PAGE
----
|Book of the Month|
|Essential English Grammar|
Publisher: Dover Publications
Author: Philip Gucker
The sub-title of this book is 'All the grammar really needed for speech and comprehension'. What is interesting about this book is that it is clearly written for users who are able to speak and comprehend English very well to start with. Therefore advanced English is used to describe simple grammar such as that used in forming questions. The reason for the simple grammar and sophisticated language is that target users of this book are not non-native speakers but people who have been speaking English all their lives. Because of a bizarre failure in the education system, these people have never been taught grammar. It may amaze those who have received thorough instruction in the grammar of their own language, but the fact is that few English speakers can distinguish between more than nouns and verbs. Gerunds, present perfects and verb auxiliaries are far better known to ESL students than to native English speakers. As a result many English speakers know that they might be using faulty grammar, but do not have the language tools to even start fixing the problem. This book has been written to help these people.
The book is divided into three parts (four parts if you include the ten-page catalogue of this publisher's products at the back). Part one introduces the 'Essentials of English Grammar' or what would be called syntax if those people using the book had been taught the meaning of that word. This is the basics of what is needed to put together a well-formed sentence, whether that sentence is a question, an order or a statement. So we learn of things like subject and predicate. (A subject tells us what the sentence is about, the predicate tells us about the subject. With 'Jac is French'; 'Jac' is the subject 'is French' is the predicate.) Because the author is writing for people who already understand English (but not how it works) the text moves very quickly on to things like compound sentences and verb complements. If you are not sure that you are keeping up, there are regular practice tests to measure your progress. Part two of the book 'Putting Grammar to Work' is actually very much like part one, but the grammar gets more complex. Also there is now more stress on matters such as getting the tense and mood of a sentence correct, arranging sentences so that they have a logical internal structure and putting modifers in the correct place. Because all this is packed into 150 pages - part three is the answers to the practice tests - the explanations have to be short and examples few. However the explanations are very clear, and the lack of pictures leaves more room for text. The book is also well laid out so that the explanations have a logical order. However, there seems no reason why the 'dictionary of grammatical terms' is on p.87 rather than at the beginning or the end of the book. The end of the book also has an index which is not really needed, both because of the dictionary halfway through and the detailed chapter descriptions at the beginning.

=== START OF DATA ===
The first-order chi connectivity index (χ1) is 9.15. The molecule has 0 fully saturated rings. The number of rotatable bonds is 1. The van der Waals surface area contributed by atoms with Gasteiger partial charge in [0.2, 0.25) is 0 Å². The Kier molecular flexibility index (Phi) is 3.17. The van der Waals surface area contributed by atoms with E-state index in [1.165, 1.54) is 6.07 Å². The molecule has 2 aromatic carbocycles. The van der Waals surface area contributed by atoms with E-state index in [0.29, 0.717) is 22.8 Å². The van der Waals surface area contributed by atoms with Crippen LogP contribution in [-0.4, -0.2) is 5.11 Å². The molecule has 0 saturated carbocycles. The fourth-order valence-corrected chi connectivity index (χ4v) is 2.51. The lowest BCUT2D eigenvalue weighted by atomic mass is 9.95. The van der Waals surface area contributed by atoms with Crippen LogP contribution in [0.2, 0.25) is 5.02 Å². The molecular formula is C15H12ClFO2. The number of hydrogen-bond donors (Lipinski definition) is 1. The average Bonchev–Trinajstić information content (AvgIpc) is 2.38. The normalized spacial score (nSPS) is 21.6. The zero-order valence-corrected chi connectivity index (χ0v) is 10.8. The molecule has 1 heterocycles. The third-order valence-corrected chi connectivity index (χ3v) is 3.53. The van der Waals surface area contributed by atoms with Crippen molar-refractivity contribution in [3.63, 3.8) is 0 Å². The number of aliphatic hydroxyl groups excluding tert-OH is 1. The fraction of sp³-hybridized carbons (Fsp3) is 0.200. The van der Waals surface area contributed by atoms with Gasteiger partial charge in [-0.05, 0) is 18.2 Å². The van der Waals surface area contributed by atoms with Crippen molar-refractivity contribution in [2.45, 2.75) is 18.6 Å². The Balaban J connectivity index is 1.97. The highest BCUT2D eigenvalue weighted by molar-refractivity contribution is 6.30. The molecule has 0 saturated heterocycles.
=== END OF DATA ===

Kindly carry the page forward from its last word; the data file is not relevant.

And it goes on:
Who is this book for? The target reader is a native English speaker from 'the generation that grammar forgot'. In England there is now an attempt to start teaching formal grammar again, but the problem is that many teachers also do not know it. This book is for them, or anyone who needs to know why sentences should properly be written in a certain way. An advanced EFL student will also find this book useful as a quick revision of the grammar learned in previous years, and as a guide to using well-formed sentences.
Verdict: A book that meets an urgent need.
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